UCI Freshmen Anchoring Strong Athletic Program

The class of 2011 has already made its impact on the UC Irvine athletics scene this fall. Freshmen are all over the place this season, already contributing in unexpected ways.
Last spring, we saw a huge presence from the 2010 freshman class on the baseball team. Jeff Cusick contributed well off the bench, and one of the biggest highlights of the historic season was when he hit a grand slam in the seventh inning to help the Anteaters rally from an 8-3 deficit and defeat the University of the Pacific. Sean Madigan hit a .333 average in 48 games and earned a Big West Honorable Mention. Eric Pettis told Coach Dave Serrano that he wanted the ball and was awarded a spot on the rotation. He was 4-0 on the season and even pitched 11.1 innings in two games in the postseason, striking out six batters and walking four. After a rough season, Christian Bergman valiantly took the mound against Oregon State in the elimination game in the College World Series. With almost no college postseason experience, Bergman pitched five innings and did not allow a single earned run.
The freshman class played a huge part in the ‘Eaters’ historic playoff success last year. This year, they have not left off in other respective sports, either.
Freshman Tanya Taylor was just recently named Co-Big West Player of the Week in women’s soccer, the team’s first honoree since 2005. She scored both UCI goals in a 2-1 victory over UC Santa Barbara.
Taylor has scored five goals this season, but she is hardly the only Anteater contributing to women’s soccer’s turnaround year. Redshirt freshman defender Caty Cope has tallied an impressive eight assists for a squad that rarely saw goals in their opponents’ nets all last season. Danielle de Seriere won the goalkeeper job early and has been impressive in the first 11 starts of her college career, allowing eight goals and recording 53 saves.
On the men’s squad, freshmen have solidified their spots on offense and defense, starting with goalkeeper Pat Barton. He has started nine games and helped the Anteaters win six games in that span. Freshman Gray Bailey is looking like a veteran player on the Anteater defense. He possesses a dominant defense style and an extremely dangerous throw-in as dangerous as a set-piece play for the Anteaters. Coach George Kuntz is very excited for his future. Forwards Amani Walker and Spencer Thompson have shown flashes of a dynamic one-two punch in the future. Thompson is second on the squad with four goals and has a knack for finding the ball and putting it in the net. Walker is a hustler; he fights for balls and especially wins on aerial attacks. With a bit more game experience, these freshmen could elevate Anteater play significantly.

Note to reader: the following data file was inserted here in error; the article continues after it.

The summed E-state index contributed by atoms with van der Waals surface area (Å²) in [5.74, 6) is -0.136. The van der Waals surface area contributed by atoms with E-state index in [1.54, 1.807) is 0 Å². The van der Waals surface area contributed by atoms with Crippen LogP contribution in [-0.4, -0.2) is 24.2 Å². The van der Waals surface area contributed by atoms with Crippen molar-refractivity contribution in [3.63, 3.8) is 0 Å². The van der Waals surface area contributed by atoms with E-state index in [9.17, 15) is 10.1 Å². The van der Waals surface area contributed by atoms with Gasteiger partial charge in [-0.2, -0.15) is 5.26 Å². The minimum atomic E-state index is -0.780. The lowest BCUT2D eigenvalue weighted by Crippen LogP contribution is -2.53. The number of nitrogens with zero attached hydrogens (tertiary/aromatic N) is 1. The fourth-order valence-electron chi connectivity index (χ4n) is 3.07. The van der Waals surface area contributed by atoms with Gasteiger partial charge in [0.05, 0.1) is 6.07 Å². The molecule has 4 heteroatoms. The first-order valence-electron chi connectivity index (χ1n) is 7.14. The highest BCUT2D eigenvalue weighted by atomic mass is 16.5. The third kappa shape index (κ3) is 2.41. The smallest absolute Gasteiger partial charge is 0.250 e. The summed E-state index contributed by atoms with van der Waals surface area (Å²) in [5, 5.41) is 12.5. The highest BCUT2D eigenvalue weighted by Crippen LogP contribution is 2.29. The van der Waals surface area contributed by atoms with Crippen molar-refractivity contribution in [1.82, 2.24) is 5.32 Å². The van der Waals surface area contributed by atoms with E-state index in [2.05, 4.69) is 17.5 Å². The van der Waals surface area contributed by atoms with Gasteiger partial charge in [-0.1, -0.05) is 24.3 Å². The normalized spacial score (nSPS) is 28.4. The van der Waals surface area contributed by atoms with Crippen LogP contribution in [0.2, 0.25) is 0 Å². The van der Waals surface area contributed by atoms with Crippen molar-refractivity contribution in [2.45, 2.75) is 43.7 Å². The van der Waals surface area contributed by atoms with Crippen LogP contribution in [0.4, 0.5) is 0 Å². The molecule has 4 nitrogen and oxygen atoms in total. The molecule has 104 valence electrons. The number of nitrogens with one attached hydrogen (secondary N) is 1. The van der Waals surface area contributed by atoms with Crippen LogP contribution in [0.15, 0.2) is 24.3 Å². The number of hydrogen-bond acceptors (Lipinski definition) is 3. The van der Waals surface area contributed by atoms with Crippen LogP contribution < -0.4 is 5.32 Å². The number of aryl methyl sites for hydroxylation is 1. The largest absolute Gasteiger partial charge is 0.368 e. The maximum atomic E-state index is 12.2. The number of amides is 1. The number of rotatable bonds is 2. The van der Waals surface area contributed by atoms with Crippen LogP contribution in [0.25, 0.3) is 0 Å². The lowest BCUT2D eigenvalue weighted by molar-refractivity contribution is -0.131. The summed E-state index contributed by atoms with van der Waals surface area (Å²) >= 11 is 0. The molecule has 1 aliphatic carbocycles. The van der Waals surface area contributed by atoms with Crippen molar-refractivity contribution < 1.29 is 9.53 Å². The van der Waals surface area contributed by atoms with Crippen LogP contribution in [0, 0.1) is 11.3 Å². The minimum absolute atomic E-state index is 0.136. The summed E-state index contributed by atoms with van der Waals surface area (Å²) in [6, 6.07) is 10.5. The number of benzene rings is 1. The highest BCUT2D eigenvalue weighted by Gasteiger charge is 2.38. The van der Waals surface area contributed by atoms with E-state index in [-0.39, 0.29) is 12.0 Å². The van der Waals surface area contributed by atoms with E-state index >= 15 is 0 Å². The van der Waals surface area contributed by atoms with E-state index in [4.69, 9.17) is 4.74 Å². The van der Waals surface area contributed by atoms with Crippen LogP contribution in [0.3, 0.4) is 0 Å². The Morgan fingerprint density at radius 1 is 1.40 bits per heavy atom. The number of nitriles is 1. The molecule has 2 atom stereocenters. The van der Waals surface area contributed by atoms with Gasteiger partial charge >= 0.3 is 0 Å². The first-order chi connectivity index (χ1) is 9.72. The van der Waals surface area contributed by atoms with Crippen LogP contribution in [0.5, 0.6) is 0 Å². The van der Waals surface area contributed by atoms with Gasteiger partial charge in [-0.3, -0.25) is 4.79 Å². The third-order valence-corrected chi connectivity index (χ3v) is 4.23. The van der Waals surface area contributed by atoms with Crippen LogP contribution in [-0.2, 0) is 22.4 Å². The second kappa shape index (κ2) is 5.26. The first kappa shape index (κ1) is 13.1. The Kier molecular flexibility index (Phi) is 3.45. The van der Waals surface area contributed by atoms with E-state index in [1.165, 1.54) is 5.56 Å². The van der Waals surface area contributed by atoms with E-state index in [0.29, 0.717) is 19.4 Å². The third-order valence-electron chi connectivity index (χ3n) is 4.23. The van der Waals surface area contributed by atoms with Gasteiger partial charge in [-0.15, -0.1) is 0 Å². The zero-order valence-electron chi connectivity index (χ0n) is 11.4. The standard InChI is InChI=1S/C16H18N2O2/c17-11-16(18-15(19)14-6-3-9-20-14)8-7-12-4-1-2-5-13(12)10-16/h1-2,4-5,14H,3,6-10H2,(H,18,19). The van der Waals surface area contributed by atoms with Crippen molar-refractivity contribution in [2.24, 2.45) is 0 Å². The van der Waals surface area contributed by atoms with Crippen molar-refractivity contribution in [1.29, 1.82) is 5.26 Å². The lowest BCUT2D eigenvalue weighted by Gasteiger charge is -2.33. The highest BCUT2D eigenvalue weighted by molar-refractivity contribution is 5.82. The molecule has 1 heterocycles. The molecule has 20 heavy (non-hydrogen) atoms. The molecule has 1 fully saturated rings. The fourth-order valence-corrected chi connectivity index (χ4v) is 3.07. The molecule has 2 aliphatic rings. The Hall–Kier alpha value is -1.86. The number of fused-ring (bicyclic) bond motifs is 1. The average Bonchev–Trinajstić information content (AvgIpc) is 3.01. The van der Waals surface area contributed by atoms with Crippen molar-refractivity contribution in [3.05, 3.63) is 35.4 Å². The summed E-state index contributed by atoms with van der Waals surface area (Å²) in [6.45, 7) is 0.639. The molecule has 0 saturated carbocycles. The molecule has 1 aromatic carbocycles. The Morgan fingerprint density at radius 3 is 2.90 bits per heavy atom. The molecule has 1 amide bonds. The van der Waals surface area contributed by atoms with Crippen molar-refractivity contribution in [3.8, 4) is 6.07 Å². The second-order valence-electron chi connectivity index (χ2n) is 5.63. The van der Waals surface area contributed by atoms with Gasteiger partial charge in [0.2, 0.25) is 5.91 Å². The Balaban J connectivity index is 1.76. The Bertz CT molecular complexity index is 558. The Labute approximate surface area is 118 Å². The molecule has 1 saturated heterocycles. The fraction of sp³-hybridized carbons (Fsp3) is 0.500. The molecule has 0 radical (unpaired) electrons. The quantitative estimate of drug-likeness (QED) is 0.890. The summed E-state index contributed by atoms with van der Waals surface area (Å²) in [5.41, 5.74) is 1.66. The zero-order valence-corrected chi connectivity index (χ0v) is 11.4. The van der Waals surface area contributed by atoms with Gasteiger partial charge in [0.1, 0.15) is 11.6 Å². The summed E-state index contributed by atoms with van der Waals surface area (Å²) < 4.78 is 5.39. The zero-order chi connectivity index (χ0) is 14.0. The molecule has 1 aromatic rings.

The women’s golf team has added two special talents to an already-stacked squad. Hillary Packard finished seventh overall in her very first collegiate event, and Sarah Fox finished 23rd. These girls are very young and already establishing themselves as top tournament performers.
Last Thursday, a freshman by the name of Brandon Johnson brought some late-game heroics with a clutch goal with one second remaining in regulation to lift ninth-ranked men’s water polo over Loyola Marymount University.
The poster child for UCI freshmen is Kari Pestolesi, who deserves her own article and gets one (see page 33) in this issue. All I have to say, though, is that she is putting up Ryan Braun-like first-year numbers (Braun is the stud third baseman for the Milwaukee Brewers).
Freshmen are an interesting species. They either see immediate success, long-lasting success, short-lived success or no success at all. It is very difficult to predict what a freshman will bring to a conference like the Big West. Where conferences like the Pac-10 attract top-notch recruits, the Big West does not get as polished or highly-touted players.
However, the freshman play for UCI this fall has shown that even the freshmen in this conference can compete with the best. What UCI freshmen athletes lack in experience, they make up in tenacious play. They are eager to show their talents and make an impact right away. They play with no sense of fear. They energize their teams and up the competition.
The Anteater class of 2011 has excited us about the future, and even the present state of UCI athletics.